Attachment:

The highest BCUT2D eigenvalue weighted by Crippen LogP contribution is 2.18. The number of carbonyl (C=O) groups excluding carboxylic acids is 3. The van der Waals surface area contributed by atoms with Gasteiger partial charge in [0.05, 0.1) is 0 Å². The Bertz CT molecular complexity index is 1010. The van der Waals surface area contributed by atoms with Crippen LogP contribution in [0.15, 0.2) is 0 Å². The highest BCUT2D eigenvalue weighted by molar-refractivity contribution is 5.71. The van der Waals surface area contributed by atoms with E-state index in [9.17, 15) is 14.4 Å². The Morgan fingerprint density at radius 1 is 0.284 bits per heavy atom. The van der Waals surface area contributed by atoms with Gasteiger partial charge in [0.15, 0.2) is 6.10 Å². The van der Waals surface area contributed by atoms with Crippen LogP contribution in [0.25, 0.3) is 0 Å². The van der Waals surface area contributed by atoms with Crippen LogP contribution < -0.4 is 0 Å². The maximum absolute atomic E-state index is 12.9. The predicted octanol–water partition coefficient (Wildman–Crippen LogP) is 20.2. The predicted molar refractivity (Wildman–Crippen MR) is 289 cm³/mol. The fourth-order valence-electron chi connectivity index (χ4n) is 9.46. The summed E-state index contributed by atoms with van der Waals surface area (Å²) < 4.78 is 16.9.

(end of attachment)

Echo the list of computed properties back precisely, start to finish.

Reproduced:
The highest BCUT2D eigenvalue weighted by Crippen LogP contribution is 2.18. The number of carbonyl (C=O) groups excluding carboxylic acids is 3. The van der Waals surface area contributed by atoms with Gasteiger partial charge in [0.05, 0.1) is 0 Å². The Bertz CT molecular complexity index is 1010. The van der Waals surface area contributed by atoms with Crippen LogP contribution in [0.15, 0.2) is 0 Å². The highest BCUT2D eigenvalue weighted by molar-refractivity contribution is 5.71. The van der Waals surface area contributed by atoms with E-state index in [9.17, 15) is 14.4 Å². The Morgan fingerprint density at radius 1 is 0.284 bits per heavy atom. The van der Waals surface area contributed by atoms with Gasteiger partial charge in [0.15, 0.2) is 6.10 Å². The van der Waals surface area contributed by atoms with Crippen LogP contribution in [0.25, 0.3) is 0 Å². The van der Waals surface area contributed by atoms with Crippen LogP contribution < -0.4 is 0 Å². The maximum absolute atomic E-state index is 12.9. The predicted octanol–water partition coefficient (Wildman–Crippen LogP) is 20.2. The predicted molar refractivity (Wildman–Crippen MR) is 289 cm³/mol. The fourth-order valence-electron chi connectivity index (χ4n) is 9.46. The summed E-state index contributed by atoms with van der Waals surface area (Å²) < 4.78 is 16.9.